KenH said...

Do you think you will look at the US?

lucia said...

Cool!!!

Steve Reynolds said...

I'm curious how for Sweden, 'R0 = 2.5 ± 0.3' can be estimated accurately with such sparse data (appears to be only about 7 deaths prior to imposing controls).

Nathan said...

Projected 720, had 761... That's pretty good for your model.. unfortunate for the people...

crandles said...

Typo top of page 12 "piblic domain".

(Well you said you wanted to encourage people to read it.)

crandles said...

Suppose I should do a better job, there is also:

page 8 "wth"
Fig 2b "for UK" perhaps should be 'for the UK'?

page 11 "These results demonstrates"
Page 11 "We are have"

crandles said...

Can you also predict where China's long tail of new daily new cases goes? I guess that is a harder problem that depends a lot on what international travel is allowed and whether contact tracing is sufficient to prevent internal transmission restarting?

crandles said...

>"I'm curious how for Sweden, 'R0 = 2.5 ± 0.3' can be estimated accurately with such sparse data (appears to be only about 7 deaths prior to imposing controls)."

12540 current confirmed cases is rather more than a handful/7. Of course, this comes with its own problems; it depends not only on disease prevalence but also on how much testing done and when. If to first order, testing ramps up with disease prevalence then confirmed cases give a fairly good idea but there is room for such an assumption to be wrong so I have no idea how to calculate the level of uncertainty in this case.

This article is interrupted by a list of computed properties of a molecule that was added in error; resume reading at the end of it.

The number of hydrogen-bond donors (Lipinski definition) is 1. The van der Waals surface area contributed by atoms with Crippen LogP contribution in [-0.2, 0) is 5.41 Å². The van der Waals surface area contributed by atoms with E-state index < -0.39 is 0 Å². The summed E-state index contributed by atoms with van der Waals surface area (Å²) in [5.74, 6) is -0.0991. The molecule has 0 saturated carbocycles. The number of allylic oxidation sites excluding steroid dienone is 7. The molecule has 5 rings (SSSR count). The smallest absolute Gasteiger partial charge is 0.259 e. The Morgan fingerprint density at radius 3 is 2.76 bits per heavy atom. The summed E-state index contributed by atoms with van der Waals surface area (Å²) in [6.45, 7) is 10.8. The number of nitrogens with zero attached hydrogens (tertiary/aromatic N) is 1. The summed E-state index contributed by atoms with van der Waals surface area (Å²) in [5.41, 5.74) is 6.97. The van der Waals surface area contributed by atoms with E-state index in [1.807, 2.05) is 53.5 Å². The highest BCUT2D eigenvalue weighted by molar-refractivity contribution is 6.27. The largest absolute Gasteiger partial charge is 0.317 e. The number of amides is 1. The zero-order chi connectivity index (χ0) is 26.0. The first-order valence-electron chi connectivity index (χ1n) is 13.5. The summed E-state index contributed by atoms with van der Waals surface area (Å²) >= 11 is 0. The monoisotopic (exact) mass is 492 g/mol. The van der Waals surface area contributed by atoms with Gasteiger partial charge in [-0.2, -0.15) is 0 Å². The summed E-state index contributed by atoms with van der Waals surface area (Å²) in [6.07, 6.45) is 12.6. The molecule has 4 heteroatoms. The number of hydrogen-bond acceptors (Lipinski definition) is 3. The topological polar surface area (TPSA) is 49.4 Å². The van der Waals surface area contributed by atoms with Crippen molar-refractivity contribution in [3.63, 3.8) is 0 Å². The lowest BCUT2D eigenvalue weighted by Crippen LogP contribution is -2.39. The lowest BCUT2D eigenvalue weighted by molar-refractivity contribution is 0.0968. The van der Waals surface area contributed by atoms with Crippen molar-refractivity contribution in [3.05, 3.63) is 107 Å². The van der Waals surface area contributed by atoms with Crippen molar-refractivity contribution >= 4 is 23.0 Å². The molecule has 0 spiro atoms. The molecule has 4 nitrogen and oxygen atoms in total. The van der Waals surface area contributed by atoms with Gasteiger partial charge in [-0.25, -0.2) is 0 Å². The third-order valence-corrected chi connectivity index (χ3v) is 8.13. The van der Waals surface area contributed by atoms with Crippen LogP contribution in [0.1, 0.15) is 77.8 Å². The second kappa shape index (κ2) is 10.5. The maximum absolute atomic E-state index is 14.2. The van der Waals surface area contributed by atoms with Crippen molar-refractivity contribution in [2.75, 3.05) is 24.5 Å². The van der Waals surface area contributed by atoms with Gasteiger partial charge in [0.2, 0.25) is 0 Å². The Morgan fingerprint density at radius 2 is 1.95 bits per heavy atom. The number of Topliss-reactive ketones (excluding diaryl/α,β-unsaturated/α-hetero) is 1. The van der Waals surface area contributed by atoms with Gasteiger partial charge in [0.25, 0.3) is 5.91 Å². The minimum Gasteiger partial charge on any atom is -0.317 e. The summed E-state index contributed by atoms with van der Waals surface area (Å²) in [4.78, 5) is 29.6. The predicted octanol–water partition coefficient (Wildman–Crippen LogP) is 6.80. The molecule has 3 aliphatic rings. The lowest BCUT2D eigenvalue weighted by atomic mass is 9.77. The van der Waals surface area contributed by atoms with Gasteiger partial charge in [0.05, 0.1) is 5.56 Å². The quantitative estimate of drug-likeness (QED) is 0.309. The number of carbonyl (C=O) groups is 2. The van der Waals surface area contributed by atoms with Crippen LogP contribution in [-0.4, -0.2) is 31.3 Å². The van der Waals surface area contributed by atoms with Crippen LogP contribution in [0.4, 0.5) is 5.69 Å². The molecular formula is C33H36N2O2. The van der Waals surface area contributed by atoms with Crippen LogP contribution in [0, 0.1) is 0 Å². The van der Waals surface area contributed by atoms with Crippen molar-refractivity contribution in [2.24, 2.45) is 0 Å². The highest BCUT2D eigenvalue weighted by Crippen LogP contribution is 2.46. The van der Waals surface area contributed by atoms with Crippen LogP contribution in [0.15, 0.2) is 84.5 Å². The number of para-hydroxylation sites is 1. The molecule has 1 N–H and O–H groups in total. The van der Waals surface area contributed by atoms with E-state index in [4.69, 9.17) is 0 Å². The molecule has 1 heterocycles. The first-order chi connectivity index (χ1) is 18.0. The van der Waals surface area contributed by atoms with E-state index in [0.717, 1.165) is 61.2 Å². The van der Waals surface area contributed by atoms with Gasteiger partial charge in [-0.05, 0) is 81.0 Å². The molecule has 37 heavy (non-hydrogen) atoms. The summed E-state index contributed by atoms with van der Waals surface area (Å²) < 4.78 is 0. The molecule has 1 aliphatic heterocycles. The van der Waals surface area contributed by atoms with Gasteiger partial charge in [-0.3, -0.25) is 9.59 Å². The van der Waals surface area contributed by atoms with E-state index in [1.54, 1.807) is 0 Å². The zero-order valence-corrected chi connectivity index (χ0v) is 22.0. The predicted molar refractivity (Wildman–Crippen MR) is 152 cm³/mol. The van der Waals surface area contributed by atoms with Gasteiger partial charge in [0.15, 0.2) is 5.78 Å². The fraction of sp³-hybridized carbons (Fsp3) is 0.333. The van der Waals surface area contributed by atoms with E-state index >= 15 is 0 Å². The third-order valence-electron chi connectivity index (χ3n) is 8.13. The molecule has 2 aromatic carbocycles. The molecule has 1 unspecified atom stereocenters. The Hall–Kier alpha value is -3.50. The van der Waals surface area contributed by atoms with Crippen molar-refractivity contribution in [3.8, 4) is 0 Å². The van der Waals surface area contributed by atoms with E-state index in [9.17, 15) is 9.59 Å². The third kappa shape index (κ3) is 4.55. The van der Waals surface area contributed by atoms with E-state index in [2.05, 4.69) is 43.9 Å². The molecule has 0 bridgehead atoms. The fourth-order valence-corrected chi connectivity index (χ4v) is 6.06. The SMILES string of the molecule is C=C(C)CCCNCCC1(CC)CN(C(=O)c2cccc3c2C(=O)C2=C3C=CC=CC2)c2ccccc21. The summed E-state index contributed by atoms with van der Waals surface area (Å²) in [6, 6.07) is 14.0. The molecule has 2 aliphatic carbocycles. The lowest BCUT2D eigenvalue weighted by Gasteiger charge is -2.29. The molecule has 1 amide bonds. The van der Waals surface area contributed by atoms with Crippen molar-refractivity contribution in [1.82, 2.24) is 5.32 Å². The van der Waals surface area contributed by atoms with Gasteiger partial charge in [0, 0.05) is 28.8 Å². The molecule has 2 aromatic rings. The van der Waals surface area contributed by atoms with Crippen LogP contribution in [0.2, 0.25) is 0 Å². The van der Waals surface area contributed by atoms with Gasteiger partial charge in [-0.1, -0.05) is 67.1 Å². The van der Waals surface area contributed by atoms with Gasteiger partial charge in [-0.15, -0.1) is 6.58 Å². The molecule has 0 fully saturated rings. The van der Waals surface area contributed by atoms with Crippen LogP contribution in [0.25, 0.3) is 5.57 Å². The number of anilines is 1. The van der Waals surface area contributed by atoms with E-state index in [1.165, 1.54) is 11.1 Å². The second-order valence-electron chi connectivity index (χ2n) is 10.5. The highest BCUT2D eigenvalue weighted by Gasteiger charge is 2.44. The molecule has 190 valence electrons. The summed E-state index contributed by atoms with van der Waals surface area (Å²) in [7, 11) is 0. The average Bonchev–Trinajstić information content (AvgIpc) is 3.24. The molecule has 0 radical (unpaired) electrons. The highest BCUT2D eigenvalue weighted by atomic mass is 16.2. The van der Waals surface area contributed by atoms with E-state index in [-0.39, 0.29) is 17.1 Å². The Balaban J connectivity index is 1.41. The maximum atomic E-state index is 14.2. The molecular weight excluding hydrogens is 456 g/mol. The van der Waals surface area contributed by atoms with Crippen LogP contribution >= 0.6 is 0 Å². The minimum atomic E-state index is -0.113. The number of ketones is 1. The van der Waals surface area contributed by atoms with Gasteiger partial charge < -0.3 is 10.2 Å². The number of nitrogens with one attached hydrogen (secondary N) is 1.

Still R0 likely to be similar to similar countries with similar lack of controls so why do you think the error bounds need to be much wider?

Witold said...

Very interesting paper. I have recommended it to my colleagues, who are in a broad community advising government in Poland. By the way - on medrxiv.org they state that they will not consider papers that have been published elsewhere - including your own site. Maybe you should pull down paper from the blog for the screening period. I have pulled mine down from the site, where I try to estimate the number of cases worldwide if testing was performed to a German standard.

Jim Hunt said...

Daily deceased up to 847 today.

Not to mention John Conway, and Sir John Houghton, and Norman "Bite yer legs" Hunter.

sink dish washing said...
crandles said...

Weekly cycle in new cases seems to be looking likely in a few countries? Also in deaths? Presumably this is in reporting effects rather than actual. Wondering if recognizing this might help with future predictions.

Meanwhile 761 861 847 888 is well inside your error bounds but OTOH doesn't seem to be showing the downward trend you seemed so confident about. On third hand, still below 980 peak.

Phil said...

https://www.nature.com/articles/s41591-020-0869-5

Frank said...

A little o/t, however congrates for the today released paper on ECS!!

lucia said...

BTW: A blog visitor pulled in Illinois data and ran your model